Hello, reverse culture shockBuenos Aires, Spring 2009

I just moved in with my friend Vani, and she’s taken in a stray dog that wandered up to her house. A majestic white Husky, he seems very well cared for, but she hasn’t been able to find an owner yet. We think that maybe he was abandoned. He’s very sweet and gentle, grumbles and bats his paws appreciatively at a good belly rub, but there’s also something sad and listless about him. He wanders around in a daze, picks at his food, and howls when left alone. He has these piercing light blue eyes, the color of ice with deep water underneath, and I stare into them and wonder what his story is.

I can’t help but identify with him a little. I’ve been wandering around too, unsure of what to do with myself.

Before leaving Argentina, I didn’t think much about reverse culture shock. I vaguely remembered hearing something about it at IES during orientation, but adjusting to life in Argentina was easy, so why would returning be any different? Boy, was I wrong. I’ve been back for exactly one week, and I’ve been a complete mess. I still don’t feel like myself. I’ve been irritable, moody, weepy, and just downright confused. Going to the grocery store, driving–seemingly basic tasks are somehow challenging, and I feel like I’m screwing things up constantly. Adding to that, there’s only a month until school starts, and I’m nervous about making the right choices for my future. None of this feels normal, but everyone tells me that it is…so I guess for now my plan is to wait it out while trying hard to focus on the positive things. I have lots of great memories and photos from Argentina, supportive friends and family here, and coping strategies like music and exercise. And everything gets easier with time. In two weeks, I’m going home to visit family and enjoy the last little bit of summer (summer, not winter, as I sometimes have to remind myself), and I know by then I’ll be doing better.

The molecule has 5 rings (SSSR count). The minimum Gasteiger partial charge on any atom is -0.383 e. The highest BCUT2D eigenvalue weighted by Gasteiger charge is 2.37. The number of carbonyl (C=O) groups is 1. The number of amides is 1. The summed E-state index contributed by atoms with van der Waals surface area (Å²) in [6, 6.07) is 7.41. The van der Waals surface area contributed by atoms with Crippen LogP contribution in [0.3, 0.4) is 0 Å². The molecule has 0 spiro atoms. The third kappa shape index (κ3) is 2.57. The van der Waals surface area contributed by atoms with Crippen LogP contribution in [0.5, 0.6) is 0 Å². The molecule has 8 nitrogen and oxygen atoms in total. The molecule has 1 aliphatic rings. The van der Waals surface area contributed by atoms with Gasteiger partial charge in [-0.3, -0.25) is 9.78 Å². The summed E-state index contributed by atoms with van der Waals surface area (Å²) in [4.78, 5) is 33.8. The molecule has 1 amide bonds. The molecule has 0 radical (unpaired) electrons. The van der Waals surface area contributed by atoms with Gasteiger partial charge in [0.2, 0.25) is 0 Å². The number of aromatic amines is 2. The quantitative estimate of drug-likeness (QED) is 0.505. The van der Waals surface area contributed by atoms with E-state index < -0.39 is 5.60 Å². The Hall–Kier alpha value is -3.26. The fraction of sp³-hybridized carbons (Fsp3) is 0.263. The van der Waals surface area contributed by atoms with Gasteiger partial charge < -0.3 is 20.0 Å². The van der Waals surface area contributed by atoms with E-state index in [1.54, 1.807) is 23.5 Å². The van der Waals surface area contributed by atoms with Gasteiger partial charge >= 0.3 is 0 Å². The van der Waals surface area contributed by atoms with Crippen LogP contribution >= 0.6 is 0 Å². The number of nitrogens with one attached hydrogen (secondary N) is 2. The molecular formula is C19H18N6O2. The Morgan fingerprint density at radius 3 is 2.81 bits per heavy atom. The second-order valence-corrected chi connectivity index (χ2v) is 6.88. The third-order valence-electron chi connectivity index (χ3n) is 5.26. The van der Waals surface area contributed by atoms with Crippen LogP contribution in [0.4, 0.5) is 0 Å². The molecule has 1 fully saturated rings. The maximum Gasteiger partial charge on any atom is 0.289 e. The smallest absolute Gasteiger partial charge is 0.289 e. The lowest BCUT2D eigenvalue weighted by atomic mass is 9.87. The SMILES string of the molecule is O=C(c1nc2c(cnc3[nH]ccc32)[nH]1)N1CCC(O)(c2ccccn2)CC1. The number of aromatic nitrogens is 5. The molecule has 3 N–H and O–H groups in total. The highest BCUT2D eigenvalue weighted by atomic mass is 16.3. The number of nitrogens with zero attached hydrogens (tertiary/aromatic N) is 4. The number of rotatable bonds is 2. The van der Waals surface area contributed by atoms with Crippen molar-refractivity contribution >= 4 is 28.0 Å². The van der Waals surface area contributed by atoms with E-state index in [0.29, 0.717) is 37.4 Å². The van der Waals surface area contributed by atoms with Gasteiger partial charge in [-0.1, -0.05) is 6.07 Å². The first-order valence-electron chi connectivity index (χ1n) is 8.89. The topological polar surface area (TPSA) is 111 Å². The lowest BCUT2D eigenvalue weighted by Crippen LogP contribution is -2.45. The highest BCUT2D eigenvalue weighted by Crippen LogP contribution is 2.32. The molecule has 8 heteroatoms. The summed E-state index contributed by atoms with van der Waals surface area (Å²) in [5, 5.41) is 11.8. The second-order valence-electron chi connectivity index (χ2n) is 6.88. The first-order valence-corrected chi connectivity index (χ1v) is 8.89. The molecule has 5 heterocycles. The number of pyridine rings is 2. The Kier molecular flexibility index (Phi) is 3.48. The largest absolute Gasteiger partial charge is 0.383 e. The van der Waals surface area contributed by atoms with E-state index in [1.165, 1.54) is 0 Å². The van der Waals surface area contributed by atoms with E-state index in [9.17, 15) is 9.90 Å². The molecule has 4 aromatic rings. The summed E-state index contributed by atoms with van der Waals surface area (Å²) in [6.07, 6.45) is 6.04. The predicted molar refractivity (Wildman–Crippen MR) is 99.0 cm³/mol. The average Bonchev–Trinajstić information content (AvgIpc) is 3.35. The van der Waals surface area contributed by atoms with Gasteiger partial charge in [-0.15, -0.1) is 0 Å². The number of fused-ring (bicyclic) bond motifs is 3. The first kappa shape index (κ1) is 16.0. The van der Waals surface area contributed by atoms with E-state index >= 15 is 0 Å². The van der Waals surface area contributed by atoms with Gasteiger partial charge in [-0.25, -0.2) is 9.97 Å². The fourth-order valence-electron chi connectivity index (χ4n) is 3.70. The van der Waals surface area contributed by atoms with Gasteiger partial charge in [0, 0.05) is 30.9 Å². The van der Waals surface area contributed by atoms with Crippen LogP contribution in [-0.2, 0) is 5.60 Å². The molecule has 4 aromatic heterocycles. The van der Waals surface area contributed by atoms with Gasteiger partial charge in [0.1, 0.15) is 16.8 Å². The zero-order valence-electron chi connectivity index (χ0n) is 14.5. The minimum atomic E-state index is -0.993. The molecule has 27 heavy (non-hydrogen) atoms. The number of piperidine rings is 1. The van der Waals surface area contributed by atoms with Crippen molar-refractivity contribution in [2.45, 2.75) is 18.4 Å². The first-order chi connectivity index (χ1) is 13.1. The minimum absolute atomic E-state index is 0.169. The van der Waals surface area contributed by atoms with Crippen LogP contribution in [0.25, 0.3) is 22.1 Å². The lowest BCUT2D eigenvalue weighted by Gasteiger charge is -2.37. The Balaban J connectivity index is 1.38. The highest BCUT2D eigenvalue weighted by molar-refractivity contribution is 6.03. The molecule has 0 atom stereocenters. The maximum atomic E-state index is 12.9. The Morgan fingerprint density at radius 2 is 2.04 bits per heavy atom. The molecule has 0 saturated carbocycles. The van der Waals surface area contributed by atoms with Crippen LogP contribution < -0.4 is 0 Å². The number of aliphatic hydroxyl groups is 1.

This isn’t to scare off any future study abroad students. Everyone experiences this stuff differently, and some people adjust faster than others.

One difference I’ve been thinking about is that when you live in a place where you have to communicate in a second language, every interaction is an exciting chance to prove yourself.  For example, I would get a lot of happiness from brief chats with the woman who worked at the produce store in my Buenos Aires neighborhood. She always had a smile that seemed reserved just for me, and she’d ask how I was doing as she weighed my fruit. Nothing much, but it kind of was, somehow. And if our conversations had been in English, they wouldn’t have seemed nearly as special.

So maybe the idea of study abroad is that it puts you in this place of constant learning, even if you don’t realize it at the time, and then you return to “Real Life,” find it completely lacking without that sense of daily challenge, and force yourself to seek out new ways to try to recreate it.  So that’s my plan for now, to work on putting this into perspective.

This is my last post–it’s been fun writing these, and I hope they helped! If you have any questions about study abroad, IES, Argentina, traveling, being a confused English major, whatever, you can always email me at rcahalan@gmail.com.

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